We’ve all been told that it’s healthy to take breaks during the workday—and stepping away from your desk presents a great opportunity to recharge your batteries and passively process information. But are your breaks really adding to the energy you have to work?
Establishing a good work break strategy can help improve the quality of your work. So how can you create one?
Productive work breaks
According to a Draugiem Group study, the ideal work-to-break ratio is 52 minutes of work followed by 17 minutes of rest. Neuroscience backs this finding up: the brain can have a high-energy spurt of about an hour before it needs about 15-20 minutes of downtime.
We may not be able to take advantage of a proper break for every hour of dedicated work we do. But we can be more strategic about when and how to take a productive work break. Because the fact is that work life is often stressful—but this year, with the COVID-19 pandemic amplifying our anxiety and daily stressors, it has become critical to prevent overwhelm and burnout.
That is where productive work breaks come in. Let’s be clear though: “productive” here doesn’t mean “work more.” Instead, it means making the most of your break so that you’ve given yourself a chance to hit refresh and can face the next thing on your to-do list with renewed energy.
3 steps to better breaks
Here the three steps to help you design your productive break strategy:
- Pay attention to when are the natural downtimes in your workday. This may change daily, weekly, or monthly, but a look at your calendar or doing another time audit can help you figure out those pockets of opportunity for yourself.
- Schedule those breaks! The more specific you are about when you want to take those breaks, the easier it will be for you—and others—to follow through.
- Keep an approved activity list. What do you usually do when you take a break? If you are mindlessly scrolling through the news or trying to fit just one more chore into your day, you may actually not be giving your mind or body a chance to hit refresh. To make sure you’re investing in your self-care during your break times, draft a list of low-maintenance activities that actually relax you. This could include catching up with a friend, having a short workout, or taking a power nap.
To hold yourself accountable, share your strategy with someone in your household or a friend, and put reminders on your phone so that you don’t let your downtime fall to the wayside.
Learn to manage your energy
The whole reason to be mindful about your productive break strategy is to better manage your energy at work so you don’t feel unmotivated, exhausted, and burnt out. Aside from taking regular breaks throughout the day, there are other things you can do to better manage your energy at work:
- Prioritize no more than three big to-dos daily. If you prioritize everything, you’re essentially prioritizing nothing. Given what we know about how the brain works best, be clear about what your daily priorities are and focus on those first. Anything more is extra and non-essential.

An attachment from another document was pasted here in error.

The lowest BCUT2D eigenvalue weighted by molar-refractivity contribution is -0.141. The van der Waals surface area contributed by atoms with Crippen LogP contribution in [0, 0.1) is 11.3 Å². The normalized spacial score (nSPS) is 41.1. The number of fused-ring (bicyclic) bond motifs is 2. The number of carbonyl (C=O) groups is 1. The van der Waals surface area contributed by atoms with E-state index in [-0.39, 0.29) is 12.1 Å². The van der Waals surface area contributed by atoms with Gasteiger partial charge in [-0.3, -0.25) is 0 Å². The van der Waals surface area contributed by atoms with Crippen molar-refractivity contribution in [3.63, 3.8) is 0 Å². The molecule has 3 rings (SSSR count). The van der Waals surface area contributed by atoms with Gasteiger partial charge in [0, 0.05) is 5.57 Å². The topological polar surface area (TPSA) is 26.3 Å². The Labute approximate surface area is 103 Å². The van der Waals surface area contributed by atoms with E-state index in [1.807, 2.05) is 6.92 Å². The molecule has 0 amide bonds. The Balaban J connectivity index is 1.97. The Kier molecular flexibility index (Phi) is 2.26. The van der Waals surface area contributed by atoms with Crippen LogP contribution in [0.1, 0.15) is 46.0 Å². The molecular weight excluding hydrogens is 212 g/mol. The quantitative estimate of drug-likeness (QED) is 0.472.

- Listen to your body. Sometimes, the body’s physiological responses mimic stress and anxiety. To curb that from happening as much as possible, stay hydrated throughout the day and, whenever you eat, do your best to make healthy choices. Pay attention to things like eye strain or headache if you work in front of a computer for extended periods of time—the longer you ignore your discomfort, the more likely you’ll face inconvenient disruptions to your workflow later. That’s why breaks—even just a few minutes at a time—are important!
- Be aware of when and how you work best. If you notice that you do your best brainstorming or project work in the morning, then take that into consideration when you plan your day. If you find yourself unable to focus after more than three calls in the afternoon, don’t schedule more. This may feel restrictive, but having this kind of awareness will help you feel more comfortable and confident about work, while also allowing you to have more freedom with your personal time.
- Separate where you work from where you play and rest. This is a big one, especially since so many of us are still working from home. Even if you don’t have the square-footage for a dedicated home office, make sure you physically move between spaces to create clear signals for your brain—and the people in your household—when you’re at work and when you’re not. For example, work is at one end of your dining table and when you get up, you are off work.
- Be vigilant of your boundaries. Establishing and enacting your boundaries can feel challenging, but the more you practice and share them with others, the easier it will be for you to manage your energy.
- “Talk” it out. If you ever do find yourself unmotivated, exhausted, or edging closer to burnout, don’t be afraid to tell someone! Sometimes, just saying it to someone you trust can alleviate some of your overwhelm. And if you don’t feel comfortable telling someone, talk it out with yourself—by writing! Get all your thoughts and feelings out on the page, which can help create some necessary distance so you’re able to figure out possible solutions.
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